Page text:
As peers prepare to scrutinise reforms to mental capacity legislation, care sector leaders are calling on government to listen, engage and work with them to protect human rights safeguards.
The Mental Capacity (Amendment) Bill, currently in the House of Lords and due to reach the next committee stage today, seeks to replace the current system known as ‘Deprivation of Liberty Safeguards’ (DoLs). It aims to change the legal safeguards for people who lack capacity to consent to their care or treatment and place more responsibility on the individual provider. This has raised questions surrounding conflicts of interest and impartiality.
Groups that represent the interests of people who use services, families and carers, independent and voluntary social care providers and others have made it clear that they all have serious concerns about the proposed changes.
Sector leaders agree that reform is necessary because the current system is under-resourced and unworkable. But concerns continue to mount over the government’s plans which they say will save local authorities £200 million or more each year without any evidence that this will be achieved. These proposals will dilute human rights safeguards for the most vulnerable including older and disabled people who will often lack the capacity to speak for themselves.
This renewed call to listen and consult with the sector comes as the Department of Health and Social Care formally declined to answer Freedom of Information Access (FoIA) requests outlining its engagement with the sector on the Bill. This decision has now been put to appeal.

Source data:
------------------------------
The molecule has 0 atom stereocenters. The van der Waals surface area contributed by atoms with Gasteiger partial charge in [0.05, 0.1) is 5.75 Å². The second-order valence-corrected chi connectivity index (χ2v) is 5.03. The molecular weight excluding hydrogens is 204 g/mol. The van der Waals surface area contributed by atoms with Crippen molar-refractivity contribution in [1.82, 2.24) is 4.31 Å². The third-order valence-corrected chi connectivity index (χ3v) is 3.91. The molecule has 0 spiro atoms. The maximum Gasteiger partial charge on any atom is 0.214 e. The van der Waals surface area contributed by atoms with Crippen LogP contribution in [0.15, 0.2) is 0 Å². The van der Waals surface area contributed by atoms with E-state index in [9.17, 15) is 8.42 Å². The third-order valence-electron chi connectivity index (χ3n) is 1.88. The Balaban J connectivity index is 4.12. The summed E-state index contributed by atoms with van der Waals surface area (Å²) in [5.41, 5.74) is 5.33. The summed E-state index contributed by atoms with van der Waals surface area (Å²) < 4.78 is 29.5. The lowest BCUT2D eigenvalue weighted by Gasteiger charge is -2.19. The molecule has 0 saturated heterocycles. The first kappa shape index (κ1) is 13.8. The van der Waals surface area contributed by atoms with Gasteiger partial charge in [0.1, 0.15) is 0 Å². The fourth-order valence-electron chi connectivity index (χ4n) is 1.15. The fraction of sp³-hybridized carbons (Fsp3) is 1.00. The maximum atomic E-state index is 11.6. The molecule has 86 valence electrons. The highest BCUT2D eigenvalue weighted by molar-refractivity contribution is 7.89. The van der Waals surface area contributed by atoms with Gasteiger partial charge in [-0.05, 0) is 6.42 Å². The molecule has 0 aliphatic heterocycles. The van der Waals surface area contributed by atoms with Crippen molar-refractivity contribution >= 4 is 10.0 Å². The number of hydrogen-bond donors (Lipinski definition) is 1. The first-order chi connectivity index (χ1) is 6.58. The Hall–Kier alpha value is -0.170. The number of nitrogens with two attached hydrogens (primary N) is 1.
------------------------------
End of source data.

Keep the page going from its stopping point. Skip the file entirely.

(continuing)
At the earlier committee hearing ministerial lead Lord O’Shaughnessy (Parliamentary Under Secretary of State for Health) announced concessions to some aspects of the proposals. For example, campaigners have called for the new scheme to apply to 16 and 17 year olds and that the stigmatising term “unsound mind” should be replaced. It now seems likely that these amendments will be brought forward.
But key concerns remain and many within the social care sector have been quick to make it clear how they feel about what needs to be done.
Professor Martin Green, chief executive of Care England, said,
“This is the last chance saloon for the House of Lords to amend this poorly drafted Bill. We have particular concerns about shifting responsibilities onto care home managers when there is a clear conflict of interest. Peers have scrutinised the Bill in depth and many have expressed their concerns, but the government seems determined to rail road the Bill through Parliament to the detriment of those most vulnerable in society.”
Jan Burns, chair of the National Dignity Council, said,
“The National Dignity Council share the message expressed within the cross-sector statement for the government to collaborate with the social care sector not oppose it. We also share many of the concerns raised regarding the proposed Bill, specifically highlighting what appear to be, inequalities and impracticalities that could severely impact on people who use services and those who care for them. Dignity is about treating people with compassion, kindness, and respect – human rights are all at risk of erosion if the Bill stands as proposed.”
Erica Lockhart, co-chair of the Care Associations Alliance, said,
"Local care associations have joined with local authorities to state their dismay at the proposals. Both parties are clear that care managers cannot provide an impartial service, and that the inherent conflict of interest this places of providers must be removed for the new legislation to be workable."